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RE: [agile-usability] Tricks

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  • Jeff Patton
    Ditto. Incredible advice from both Charlie and David. BLO PICASSO _____ From: Dave Cronin [mailto:dave@cooper.com] Sent: Thursday, September 09, 2004 1:41 PM
    Message 1 of 6 , Sep 10, 2004
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      Incredible advice from both Charlie and David.




      From: Dave Cronin [mailto:dave@...]
      Sent: Thursday, September 09, 2004 1:41 PM
      To: agile-usability@yahoogroups.com
      Subject: RE: [agile-usability] Tricks


      These are great.


      > -----Original Message-----
      > From: Charlie Trainor [mailto:charlie.trainor@...]
      > Sent: Wednesday, September 08, 2004 8:58 PM
      > To: agile-usability@yahoogroups.com
      > Subject: RE: [agile-usability] Tricks
      > Brian Marick challenged:
      > > I'm a fan of concrete actions. What can a person do
      > tomorrow to be a
      > > little better at her job? (And how will she know when her
      > attempts to
      > > get better are making things worse? What common pitfalls would she
      > > face?)
      > Hopefully this doesn't sound too much like National Lampoon's
      > advice to the "fluke of the universe"...
      > Concrete actions for customers (aka product owners) of agile teams:
      > * Get an interaction designer involved, and do the next few
      > steps with them
      > * Hold a one-hour brainstorming session to identify 2-5 personas
      > * Do paper prototypes (hand-drawn) to try out behaviour
      > * Try out the paper prototypes on a few end users (as quickly
      > and cheaply as you can - don't videotape, don't use elaborate
      > usability labs, just observe)
      > * Do this only for the most critical aspects of the software (i.e.
      > what might get developed in the next couple of iterations)
      > * Talk to the developers and make sure they understand by
      > getting them to explain to you how a user would interact with
      > the system; listen to their reaction because it will be enlightening
      > * Talk to the higher-ups (business folks, executives, etc) to
      > make sure you have alignment ('cause there is nothing worse
      > than developing the wrong product)
      > * Rinse and repeat - i.e. do a little bit of this every
      > iteration and shed anything that is no longer important
      > *** Potential pitfall: not keeping up with development.  You
      > may not be able to do the analysis and prototyping fast
      > enough to stay ahead of development.  This will result in a
      > lot of rework and changing direction, which can frustrate the
      > development team.  If there is an imbalance, involve the
      > developers more in the analysis side, or get them to do
      > investigations and spikes, until you've had a chance to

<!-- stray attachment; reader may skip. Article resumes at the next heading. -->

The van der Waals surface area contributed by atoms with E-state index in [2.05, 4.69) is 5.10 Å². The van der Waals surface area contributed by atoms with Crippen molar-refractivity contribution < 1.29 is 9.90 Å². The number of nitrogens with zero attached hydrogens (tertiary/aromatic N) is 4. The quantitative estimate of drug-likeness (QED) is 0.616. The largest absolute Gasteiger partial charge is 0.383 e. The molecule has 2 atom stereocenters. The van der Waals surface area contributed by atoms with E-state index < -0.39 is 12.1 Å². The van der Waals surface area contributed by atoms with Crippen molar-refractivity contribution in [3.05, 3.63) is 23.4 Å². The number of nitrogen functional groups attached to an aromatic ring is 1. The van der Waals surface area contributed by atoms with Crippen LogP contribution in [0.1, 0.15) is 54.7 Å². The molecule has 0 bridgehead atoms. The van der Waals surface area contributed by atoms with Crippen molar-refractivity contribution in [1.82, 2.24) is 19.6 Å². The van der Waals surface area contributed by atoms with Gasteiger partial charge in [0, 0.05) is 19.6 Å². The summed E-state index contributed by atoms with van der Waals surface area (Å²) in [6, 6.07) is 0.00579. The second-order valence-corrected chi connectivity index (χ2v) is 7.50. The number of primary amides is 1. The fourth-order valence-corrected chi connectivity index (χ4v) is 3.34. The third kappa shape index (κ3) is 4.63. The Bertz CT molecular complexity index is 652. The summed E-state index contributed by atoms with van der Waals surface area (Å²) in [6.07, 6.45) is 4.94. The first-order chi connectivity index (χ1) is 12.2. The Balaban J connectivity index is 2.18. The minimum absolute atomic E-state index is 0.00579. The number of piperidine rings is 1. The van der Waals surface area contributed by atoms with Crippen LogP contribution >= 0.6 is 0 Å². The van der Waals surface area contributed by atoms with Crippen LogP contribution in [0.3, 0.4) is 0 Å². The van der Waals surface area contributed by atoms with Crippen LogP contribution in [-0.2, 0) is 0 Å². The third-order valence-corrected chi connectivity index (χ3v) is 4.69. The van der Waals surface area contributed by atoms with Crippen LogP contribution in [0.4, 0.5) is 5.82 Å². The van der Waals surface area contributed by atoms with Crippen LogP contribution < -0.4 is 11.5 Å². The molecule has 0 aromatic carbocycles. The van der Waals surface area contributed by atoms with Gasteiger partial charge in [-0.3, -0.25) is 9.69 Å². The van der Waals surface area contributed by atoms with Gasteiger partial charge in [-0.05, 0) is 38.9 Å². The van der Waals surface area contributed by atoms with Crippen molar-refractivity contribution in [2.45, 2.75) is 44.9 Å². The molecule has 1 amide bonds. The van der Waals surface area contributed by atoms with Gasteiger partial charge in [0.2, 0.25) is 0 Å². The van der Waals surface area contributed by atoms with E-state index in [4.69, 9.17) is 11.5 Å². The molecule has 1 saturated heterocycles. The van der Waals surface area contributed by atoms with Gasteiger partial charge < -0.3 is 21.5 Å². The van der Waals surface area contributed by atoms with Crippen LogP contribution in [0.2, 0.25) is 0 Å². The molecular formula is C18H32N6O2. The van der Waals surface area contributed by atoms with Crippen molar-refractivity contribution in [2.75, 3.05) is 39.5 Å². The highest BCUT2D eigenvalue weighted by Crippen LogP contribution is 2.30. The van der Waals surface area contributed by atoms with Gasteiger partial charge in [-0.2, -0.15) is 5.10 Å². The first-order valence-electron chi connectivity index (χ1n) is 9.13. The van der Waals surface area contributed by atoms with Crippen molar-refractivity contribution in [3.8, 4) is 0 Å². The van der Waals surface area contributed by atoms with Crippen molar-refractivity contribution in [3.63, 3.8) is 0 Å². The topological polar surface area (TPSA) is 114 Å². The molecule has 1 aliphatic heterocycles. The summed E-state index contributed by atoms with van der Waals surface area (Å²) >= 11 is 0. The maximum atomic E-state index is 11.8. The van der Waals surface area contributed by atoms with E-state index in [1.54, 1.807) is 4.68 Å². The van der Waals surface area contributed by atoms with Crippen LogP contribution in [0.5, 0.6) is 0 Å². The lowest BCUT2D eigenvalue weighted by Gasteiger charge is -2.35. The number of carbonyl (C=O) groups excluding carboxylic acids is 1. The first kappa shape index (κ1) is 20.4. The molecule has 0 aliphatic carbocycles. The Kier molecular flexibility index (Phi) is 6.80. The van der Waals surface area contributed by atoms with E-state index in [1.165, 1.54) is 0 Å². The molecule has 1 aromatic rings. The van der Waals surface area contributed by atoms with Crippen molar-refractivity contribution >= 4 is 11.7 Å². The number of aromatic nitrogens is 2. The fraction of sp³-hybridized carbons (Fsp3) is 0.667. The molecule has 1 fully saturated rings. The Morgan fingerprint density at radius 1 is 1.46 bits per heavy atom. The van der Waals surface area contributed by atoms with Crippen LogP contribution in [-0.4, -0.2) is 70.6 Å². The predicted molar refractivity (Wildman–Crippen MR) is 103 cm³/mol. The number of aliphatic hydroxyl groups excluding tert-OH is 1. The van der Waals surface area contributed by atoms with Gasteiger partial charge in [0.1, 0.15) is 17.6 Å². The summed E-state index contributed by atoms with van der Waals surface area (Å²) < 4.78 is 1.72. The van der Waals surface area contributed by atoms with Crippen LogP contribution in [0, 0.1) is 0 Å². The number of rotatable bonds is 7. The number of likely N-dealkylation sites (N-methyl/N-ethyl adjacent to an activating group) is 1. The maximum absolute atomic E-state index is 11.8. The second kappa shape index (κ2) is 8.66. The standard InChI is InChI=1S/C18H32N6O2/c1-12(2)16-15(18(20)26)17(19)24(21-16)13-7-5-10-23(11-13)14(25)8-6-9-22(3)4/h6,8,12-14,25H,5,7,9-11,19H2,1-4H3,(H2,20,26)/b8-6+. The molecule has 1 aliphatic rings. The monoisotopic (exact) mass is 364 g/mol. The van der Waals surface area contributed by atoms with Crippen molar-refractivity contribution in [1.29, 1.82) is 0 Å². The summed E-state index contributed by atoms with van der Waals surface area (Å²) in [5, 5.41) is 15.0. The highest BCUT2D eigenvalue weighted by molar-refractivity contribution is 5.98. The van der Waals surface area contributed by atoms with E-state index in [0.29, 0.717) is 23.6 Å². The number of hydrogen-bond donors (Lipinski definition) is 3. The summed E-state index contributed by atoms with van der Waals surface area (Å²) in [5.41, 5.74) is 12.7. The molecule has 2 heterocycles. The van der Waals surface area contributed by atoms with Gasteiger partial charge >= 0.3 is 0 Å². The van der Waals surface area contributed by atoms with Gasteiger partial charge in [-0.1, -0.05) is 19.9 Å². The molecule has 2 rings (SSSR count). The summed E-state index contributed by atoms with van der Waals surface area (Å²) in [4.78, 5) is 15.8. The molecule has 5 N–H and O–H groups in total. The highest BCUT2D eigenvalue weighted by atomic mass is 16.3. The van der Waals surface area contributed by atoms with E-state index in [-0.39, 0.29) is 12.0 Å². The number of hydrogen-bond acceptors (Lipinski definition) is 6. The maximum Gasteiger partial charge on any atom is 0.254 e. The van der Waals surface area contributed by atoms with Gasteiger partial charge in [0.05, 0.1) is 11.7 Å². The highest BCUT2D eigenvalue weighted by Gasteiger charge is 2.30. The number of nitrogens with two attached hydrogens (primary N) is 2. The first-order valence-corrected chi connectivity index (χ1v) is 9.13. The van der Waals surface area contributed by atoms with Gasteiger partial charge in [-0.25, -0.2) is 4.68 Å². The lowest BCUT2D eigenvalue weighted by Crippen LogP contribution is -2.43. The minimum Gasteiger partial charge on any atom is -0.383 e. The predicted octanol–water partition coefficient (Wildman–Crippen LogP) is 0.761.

> clarify the direction.  But also be aware that considerable
      > rework is normal when a team is highly productive - it can be
      > a sign that a lot of learning is happening quickly.  You may
      > need to remind the developers of that.
      > Concrete actions for interaction designers:
      > * Do a highly compressed cycle of your favourite interaction
      > design methodology between now and the beginning of the
      > developers' next iteration.  You don't have three months to
      > spend getting it perfect - just a few days.  Don't worry -
      > you'll have plenty of time to change it.  And then change it again.
      > * In the same spirit, remind yourself that you can change. 
      > You may decide a key persona is actually not so important. 
      > You may discover new personas.  Similarly, 2 of the 5 key
      > tasks may turn out to be misguided.  Go forth with the
      > conviction that this is the nature of discovery, and retain
      > your quiet confidence despite  people complaining about you
      > not knowing what you are doing.
      > * As the developers create software, use it to do quick and
      > dirty usability tests with end users.  Talk to them about
      > what should or could change.
      > Concrete actions for developers:
      > * Make sure you are using the same language as the customer. 
      > If you find yourself explaining technical details, stop and
      > force yourself to use the customer's/user's language.  (And
      > if this seems like a new concept, read Eric Evans' book on
      > Domain-Driven Design.)
      > * If you haven't been given one, create your own paper
      > prototype and show it to the customer and/or interaction
      > designer, to see if you understand exactly how the software
      > should behave.  Resist the temptation to say, "I could have
      > developed the software in the same time as the paper
      > prototype", because it is not true.
      > Concrete actions for testers:
      > * Test the paper prototypes, in front of whoever created
      > them.  Work out as many "bugs" and usability problems before
      > anyone starts coding.
      > * Review your test cases for completeness by going through
      > each persona in turn and asking what mischief that persona
      > might get into.
      > - Charlie
      > "And let not the sands of time
      > Get in your lunch." - National Lampoon
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